2010 marks two decades years since the first Human Development Report was published by the UN Development Program in 1990. Besides subsequently spawning huge numbers of useful national and thematic reports, the global HDRs have become some of the most influential of annual development analyses, for many years providing an invaluable intellectual counterweight to some of the excesses and errors of the Washington Consensus, which was at its zenith when that first HDR was published.
The 2010 Report, Rethinking Human Development, will contain a conceptual restatement of human development. One of the contributors, Sabina Alkire of the Oxford Poverty and Human Development Initiative (OPHI) has drafted a 1.5 page discussion and definition of Human Development and is calling for feedback and suggestions for improvement by the end of January. Please respond to Sabina.email@example.com
‘Human Development is a process of expanding people’s real freedoms – their valuable capabilities – and empowering people as active agents of equitable development on a shared planet.
People are both the beneficiaries and the agents of long term, equitable human development, both as individuals and as groups. Hence Human Development is development by the people of the people and for the people.”
We might explain human development in terms of four parts: capabilities, process freedoms, principles, and constraints.
Capabilities: Human development focuses on expanding people’s real freedoms. When human development is successful, people are able to enjoy activities and states of being that they value and have reason to value. With human development, people live long and healthy lives, enjoy education and a decent quality of life. They are able to be productive and creative at home or at work, shape their own destiny, and together advance shared objectives. With human development, people are able to enjoy human relationships and feel relatively secure. In human development the ‘focal space’ is people lives. Resources, income, institutions, and political or social guarantees are all vitally important means and policy goals; yet ultimately success is evaluated in terms of the lives people are able to lead, the capabilities they enjoy.
Process Freedoms: Human beings are not only the beneficiaries of development; they are also agents, whose vision, ingenuity, and strength are vital to advancing their own and others’ well-being. Human development supports people as agents, both personally within families and communities, and collectively in public debate, collective action, and democratic practices. While the spaces for agency will vary, human development empowers people for good, enabling them to have voice and to participate in the processes that affect their lives. Hence Human Development is development by the people of the people and for the people.
Principles: Policies to advance human development also consider a few principles such as equity, efficiency, the sustainability of outcomes across time and on this planet. Some applications of human development apply additional principles such as a priority concern for the poorest of the poor, and whether the processes respect human rights obligations and other responsibilities. By applying these principles it is possible to identify certain policies that are more expensive, less equitable, and less sustainable than others and rule them out. The HDRs have regularly introduced principles by which to evaluate human development. By identifying the principles that are often used to guide human development, the reports invite a wider discussion of these values in civil society and also a more explicit application of these concerns in policy.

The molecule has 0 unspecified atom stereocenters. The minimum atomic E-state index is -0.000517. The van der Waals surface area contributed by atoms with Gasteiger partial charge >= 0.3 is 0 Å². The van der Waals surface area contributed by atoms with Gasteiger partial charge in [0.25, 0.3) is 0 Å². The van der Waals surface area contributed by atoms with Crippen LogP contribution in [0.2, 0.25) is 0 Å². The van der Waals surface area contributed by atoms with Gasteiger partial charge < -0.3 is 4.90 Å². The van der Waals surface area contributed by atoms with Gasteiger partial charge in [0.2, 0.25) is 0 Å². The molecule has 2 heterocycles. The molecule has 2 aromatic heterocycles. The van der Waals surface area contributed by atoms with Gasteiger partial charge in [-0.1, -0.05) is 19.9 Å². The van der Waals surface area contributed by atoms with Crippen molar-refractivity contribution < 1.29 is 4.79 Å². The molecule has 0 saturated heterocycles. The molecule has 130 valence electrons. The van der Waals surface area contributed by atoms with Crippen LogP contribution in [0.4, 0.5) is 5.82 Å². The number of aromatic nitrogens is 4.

Shared Planet: A particularly important principle is environmental sustainability. Nearly seven billion people now share our small planet. Some live in extreme poverty; others in gracious luxury. The limits of our common planet will shape human development more sharply in the coming years than it did during the first twenty years. The onset of climate change requires a fundamental reshaping of the behaviours and aspirations of many persons and of the institutions that produce the goods and services we enjoy.
Clearly different nations and communities will emphasise different dimensions, principles, and forms of agency than others, such that their human development carries the melody of their culture, values, and current priorities. Indeed the concepts, poems, and speeches of different intellectuals and public figures may be drawn upon to articulate human development in different contexts. Human Development is not one size fits all; it is flexible and responsive. However we suggest that the development of effective policies and actions to support human development requires consideration of these four components.’
Interesting to compare this with the definition in the 1990 report:
‘Human development is a process of enlarging people’s choices…. The three essential ones are for people to lead a long and healthy life, to acquire knowledge and to have access to resources needed for a decent standard of living.
But human development does not end there. Additional choices, highly valued by many people, range from political, economic and social freedom to opportunities for being creative and productive, and enjoying personal self respect and guaranteed human rights.’
The obvious changes are the greater focus on equity and environmental constraints and group, as well as individual, freedoms. There is also more of an emphasis on agency – people ‘doing it for themelves’.
Over to you for comments to Sabina. See here for her longer background paper (under construction).